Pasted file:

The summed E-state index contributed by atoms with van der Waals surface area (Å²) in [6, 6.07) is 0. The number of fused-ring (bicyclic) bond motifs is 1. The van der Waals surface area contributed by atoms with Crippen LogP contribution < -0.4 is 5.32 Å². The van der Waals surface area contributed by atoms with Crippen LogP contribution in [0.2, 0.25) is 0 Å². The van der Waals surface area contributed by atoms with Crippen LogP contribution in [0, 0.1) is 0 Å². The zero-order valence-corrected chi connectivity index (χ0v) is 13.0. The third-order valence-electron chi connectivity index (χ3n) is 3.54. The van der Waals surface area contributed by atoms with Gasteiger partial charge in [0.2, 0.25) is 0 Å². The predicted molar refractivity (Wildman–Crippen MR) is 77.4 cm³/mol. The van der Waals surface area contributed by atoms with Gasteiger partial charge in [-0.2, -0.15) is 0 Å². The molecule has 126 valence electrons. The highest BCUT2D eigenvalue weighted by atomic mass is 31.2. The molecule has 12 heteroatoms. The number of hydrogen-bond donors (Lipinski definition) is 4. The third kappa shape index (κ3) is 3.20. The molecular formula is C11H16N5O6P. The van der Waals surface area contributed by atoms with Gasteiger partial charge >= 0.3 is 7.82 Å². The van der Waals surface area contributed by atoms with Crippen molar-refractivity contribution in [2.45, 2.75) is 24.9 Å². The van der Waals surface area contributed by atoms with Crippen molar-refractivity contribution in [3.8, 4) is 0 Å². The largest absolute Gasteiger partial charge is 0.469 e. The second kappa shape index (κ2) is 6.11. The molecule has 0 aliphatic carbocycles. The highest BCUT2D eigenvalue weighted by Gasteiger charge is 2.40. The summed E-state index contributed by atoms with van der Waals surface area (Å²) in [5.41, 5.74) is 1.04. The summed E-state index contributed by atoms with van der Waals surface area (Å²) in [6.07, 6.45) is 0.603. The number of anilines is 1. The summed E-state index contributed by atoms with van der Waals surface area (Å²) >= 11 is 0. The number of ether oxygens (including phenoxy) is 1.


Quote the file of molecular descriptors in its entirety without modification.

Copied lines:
The summed E-state index contributed by atoms with van der Waals surface area (Å²) in [6, 6.07) is 0. The number of fused-ring (bicyclic) bond motifs is 1. The van der Waals surface area contributed by atoms with Crippen LogP contribution < -0.4 is 5.32 Å². The van der Waals surface area contributed by atoms with Crippen LogP contribution in [0.2, 0.25) is 0 Å². The van der Waals surface area contributed by atoms with Crippen LogP contribution in [0, 0.1) is 0 Å². The zero-order valence-corrected chi connectivity index (χ0v) is 13.0. The third-order valence-electron chi connectivity index (χ3n) is 3.54. The van der Waals surface area contributed by atoms with Gasteiger partial charge in [0.2, 0.25) is 0 Å². The predicted molar refractivity (Wildman–Crippen MR) is 77.4 cm³/mol. The van der Waals surface area contributed by atoms with Gasteiger partial charge in [-0.2, -0.15) is 0 Å². The molecule has 126 valence electrons. The highest BCUT2D eigenvalue weighted by atomic mass is 31.2. The molecule has 12 heteroatoms. The number of hydrogen-bond donors (Lipinski definition) is 4. The third kappa shape index (κ3) is 3.20. The molecular formula is C11H16N5O6P. The van der Waals surface area contributed by atoms with Gasteiger partial charge >= 0.3 is 7.82 Å². The van der Waals surface area contributed by atoms with Crippen molar-refractivity contribution in [2.45, 2.75) is 24.9 Å². The van der Waals surface area contributed by atoms with Crippen molar-refractivity contribution in [3.8, 4) is 0 Å². The largest absolute Gasteiger partial charge is 0.469 e. The second kappa shape index (κ2) is 6.11. The molecule has 0 aliphatic carbocycles. The highest BCUT2D eigenvalue weighted by Gasteiger charge is 2.40. The summed E-state index contributed by atoms with van der Waals surface area (Å²) in [5.41, 5.74) is 1.04. The summed E-state index contributed by atoms with van der Waals surface area (Å²) in [6.07, 6.45) is 0.603. The number of anilines is 1. The summed E-state index contributed by atoms with van der Waals surface area (Å²) >= 11 is 0. The number of ether oxygens (including phenoxy) is 1.